Reflections On My First 25 Years Among the Male Patent Litigators
It is league table season. The various ratings agencies issue their lists of "best this" or "best that" in various categories, and simultaneously interview for next year's "best that" and "best this". The patent litigation lists remain strangely impervious to gender equality. I have been reflecting on why that should be.
I commenced my articles 25 years ago, at a full-service firm, after summering at what was then one of the finest IP boutiques in the country. I learned much at these firms, and the experiences solidified my desire to be a patent litigator. I was fortunate to find litigation mentors who encouraged me (and who were almost always male).
Back then, I was often the only woman in a room full of patent lawyers, experts or clients. Women were not choosing patent law, likely as it had been engineering-centric for so many years. From 1970 – 2002, only 9% of the winners of the J. Edward Maybee Memorial Prize for the highest overall mark on the patent agents exam were women: Mary-Jane McKay-Carey (shared prize in 1981), Judith Crawford (shared prize in 1986), and Ikuko Wada (1995).
The tide has shifted. Over the last ten years, with the ascendancy of pharma/biotech into patent practice, women have entered our profession in higher numbers than ever before. Since 2003, 58 percent of the winners of the J. Edward Maybee Memorial Prize have been women.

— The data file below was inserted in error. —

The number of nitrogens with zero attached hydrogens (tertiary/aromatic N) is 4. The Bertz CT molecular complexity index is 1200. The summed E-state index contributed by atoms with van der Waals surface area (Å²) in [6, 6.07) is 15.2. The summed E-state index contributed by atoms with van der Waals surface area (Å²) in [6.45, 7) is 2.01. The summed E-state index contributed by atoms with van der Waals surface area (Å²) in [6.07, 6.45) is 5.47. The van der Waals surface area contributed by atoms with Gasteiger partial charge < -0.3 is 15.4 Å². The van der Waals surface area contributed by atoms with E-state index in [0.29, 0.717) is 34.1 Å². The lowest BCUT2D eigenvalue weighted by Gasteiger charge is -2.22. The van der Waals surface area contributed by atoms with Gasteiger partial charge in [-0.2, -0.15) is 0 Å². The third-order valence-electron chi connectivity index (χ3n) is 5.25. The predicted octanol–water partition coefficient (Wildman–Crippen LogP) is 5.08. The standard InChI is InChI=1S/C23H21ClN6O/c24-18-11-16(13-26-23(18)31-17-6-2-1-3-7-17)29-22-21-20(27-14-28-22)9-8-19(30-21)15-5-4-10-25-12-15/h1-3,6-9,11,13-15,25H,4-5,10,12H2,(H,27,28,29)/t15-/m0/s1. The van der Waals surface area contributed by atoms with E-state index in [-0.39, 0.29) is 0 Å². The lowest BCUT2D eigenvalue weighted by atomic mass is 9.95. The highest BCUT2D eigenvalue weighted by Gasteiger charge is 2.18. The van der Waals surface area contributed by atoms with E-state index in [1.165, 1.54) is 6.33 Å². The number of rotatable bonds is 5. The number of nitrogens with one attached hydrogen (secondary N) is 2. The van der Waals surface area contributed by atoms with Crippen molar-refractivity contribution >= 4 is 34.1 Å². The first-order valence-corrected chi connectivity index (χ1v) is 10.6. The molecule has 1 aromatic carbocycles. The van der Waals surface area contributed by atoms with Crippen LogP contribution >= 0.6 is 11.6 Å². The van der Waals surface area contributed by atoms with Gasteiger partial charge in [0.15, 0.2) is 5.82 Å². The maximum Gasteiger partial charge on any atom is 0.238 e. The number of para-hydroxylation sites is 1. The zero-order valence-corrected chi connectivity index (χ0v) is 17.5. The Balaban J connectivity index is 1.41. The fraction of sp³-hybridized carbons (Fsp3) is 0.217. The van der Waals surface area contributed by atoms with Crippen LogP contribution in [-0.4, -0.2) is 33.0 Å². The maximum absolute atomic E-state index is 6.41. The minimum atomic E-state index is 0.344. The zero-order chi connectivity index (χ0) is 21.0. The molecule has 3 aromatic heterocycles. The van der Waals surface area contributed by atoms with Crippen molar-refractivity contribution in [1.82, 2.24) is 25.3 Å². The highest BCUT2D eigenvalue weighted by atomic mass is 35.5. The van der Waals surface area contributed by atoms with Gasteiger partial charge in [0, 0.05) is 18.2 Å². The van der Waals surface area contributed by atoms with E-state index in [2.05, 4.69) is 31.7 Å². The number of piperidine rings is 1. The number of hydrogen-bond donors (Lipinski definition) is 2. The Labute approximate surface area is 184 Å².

Those numbers are encouraging. But have things changed, really changed? The following things have been said to me or about me:
- Women don't have the stamina for all-night corporate closings.
- Patents are for guys, trademarks are for chicks.
- Could you have your girl go get us some coffee?
- Listen, little lady... (followed by patronizing lecture on the topic du jour).
- Never in all my years of practice …. (followed by patronizing lecture on the topic du jour).
I have been accused of being a "bitch". Of "whining". Of being "arrogant, argumentative and uncooperative". Of course, the role of a patent litigator is to zealously advocate on behalf of our clients. However, the behaviour that in men is considered to be tenacious, persistent and fearless is characterized as bitchy, whiny, strident, or hysterical in women. The usual words.
To be sure, some of these descriptions and statements that I recite above are almost 25 years old. But some are within the last two years. By men. Always by men.
Speaking with my female colleagues at the patent litigation bar, my experiences are not uncommon. Some of my stories pale in comparison to what I have heard perpetrated on others. I don't imagine that this little article will change the mind of those who believe that patents are for guys and trademarks are for chicks. Rather, for all you patent chicks out there, you are not alone.